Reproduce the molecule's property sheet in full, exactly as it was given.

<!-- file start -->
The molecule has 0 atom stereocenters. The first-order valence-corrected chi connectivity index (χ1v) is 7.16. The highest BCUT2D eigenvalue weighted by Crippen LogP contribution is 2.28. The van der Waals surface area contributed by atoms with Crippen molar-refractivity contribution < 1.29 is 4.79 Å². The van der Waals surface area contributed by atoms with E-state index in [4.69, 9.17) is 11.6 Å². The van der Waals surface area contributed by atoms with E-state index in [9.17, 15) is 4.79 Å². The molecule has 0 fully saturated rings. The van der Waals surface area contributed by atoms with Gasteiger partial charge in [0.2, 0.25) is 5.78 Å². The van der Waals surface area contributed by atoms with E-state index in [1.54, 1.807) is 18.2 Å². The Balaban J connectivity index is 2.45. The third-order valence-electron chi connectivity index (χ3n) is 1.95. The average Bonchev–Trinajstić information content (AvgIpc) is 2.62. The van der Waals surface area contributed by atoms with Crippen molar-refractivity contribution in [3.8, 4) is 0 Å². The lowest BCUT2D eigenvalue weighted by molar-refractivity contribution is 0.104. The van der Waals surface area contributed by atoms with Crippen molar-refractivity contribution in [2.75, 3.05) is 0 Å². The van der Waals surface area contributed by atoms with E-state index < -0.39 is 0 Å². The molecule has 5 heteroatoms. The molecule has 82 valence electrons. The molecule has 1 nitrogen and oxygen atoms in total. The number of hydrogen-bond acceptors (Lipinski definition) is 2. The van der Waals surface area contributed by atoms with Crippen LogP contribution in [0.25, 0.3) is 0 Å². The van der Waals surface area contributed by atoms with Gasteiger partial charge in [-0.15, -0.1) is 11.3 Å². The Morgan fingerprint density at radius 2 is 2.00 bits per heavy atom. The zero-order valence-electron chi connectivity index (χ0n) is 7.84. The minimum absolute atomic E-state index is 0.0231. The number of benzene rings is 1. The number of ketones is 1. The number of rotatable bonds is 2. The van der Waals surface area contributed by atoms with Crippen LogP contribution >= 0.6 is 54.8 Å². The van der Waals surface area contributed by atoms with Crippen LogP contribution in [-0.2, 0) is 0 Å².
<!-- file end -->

The molecule has 0 atom stereocenters. The first-order valence-corrected chi connectivity index (χ1v) is 7.16. The highest BCUT2D eigenvalue weighted by Crippen LogP contribution is 2.28. The van der Waals surface area contributed by atoms with Crippen molar-refractivity contribution < 1.29 is 4.79 Å². The van der Waals surface area contributed by atoms with E-state index in [4.69, 9.17) is 11.6 Å². The van der Waals surface area contributed by atoms with E-state index in [9.17, 15) is 4.79 Å². The molecule has 0 fully saturated rings. The van der Waals surface area contributed by atoms with Gasteiger partial charge in [0.2, 0.25) is 5.78 Å². The van der Waals surface area contributed by atoms with E-state index in [1.54, 1.807) is 18.2 Å². The Balaban J connectivity index is 2.45. The third-order valence-electron chi connectivity index (χ3n) is 1.95. The average Bonchev–Trinajstić information content (AvgIpc) is 2.62. The van der Waals surface area contributed by atoms with Crippen molar-refractivity contribution in [3.8, 4) is 0 Å². The lowest BCUT2D eigenvalue weighted by molar-refractivity contribution is 0.104. The van der Waals surface area contributed by atoms with Crippen molar-refractivity contribution in [2.75, 3.05) is 0 Å². The van der Waals surface area contributed by atoms with E-state index < -0.39 is 0 Å². The molecule has 5 heteroatoms. The molecule has 82 valence electrons. The molecule has 1 nitrogen and oxygen atoms in total. The number of hydrogen-bond acceptors (Lipinski definition) is 2. The van der Waals surface area contributed by atoms with Crippen LogP contribution in [0.25, 0.3) is 0 Å². The van der Waals surface area contributed by atoms with Gasteiger partial charge in [-0.15, -0.1) is 11.3 Å². The Morgan fingerprint density at radius 2 is 2.00 bits per heavy atom. The zero-order valence-electron chi connectivity index (χ0n) is 7.84. The minimum absolute atomic E-state index is 0.0231. The number of benzene rings is 1. The number of ketones is 1. The number of rotatable bonds is 2. The van der Waals surface area contributed by atoms with Crippen LogP contribution >= 0.6 is 54.8 Å². The van der Waals surface area contributed by atoms with Crippen LogP contribution in [-0.2, 0) is 0 Å².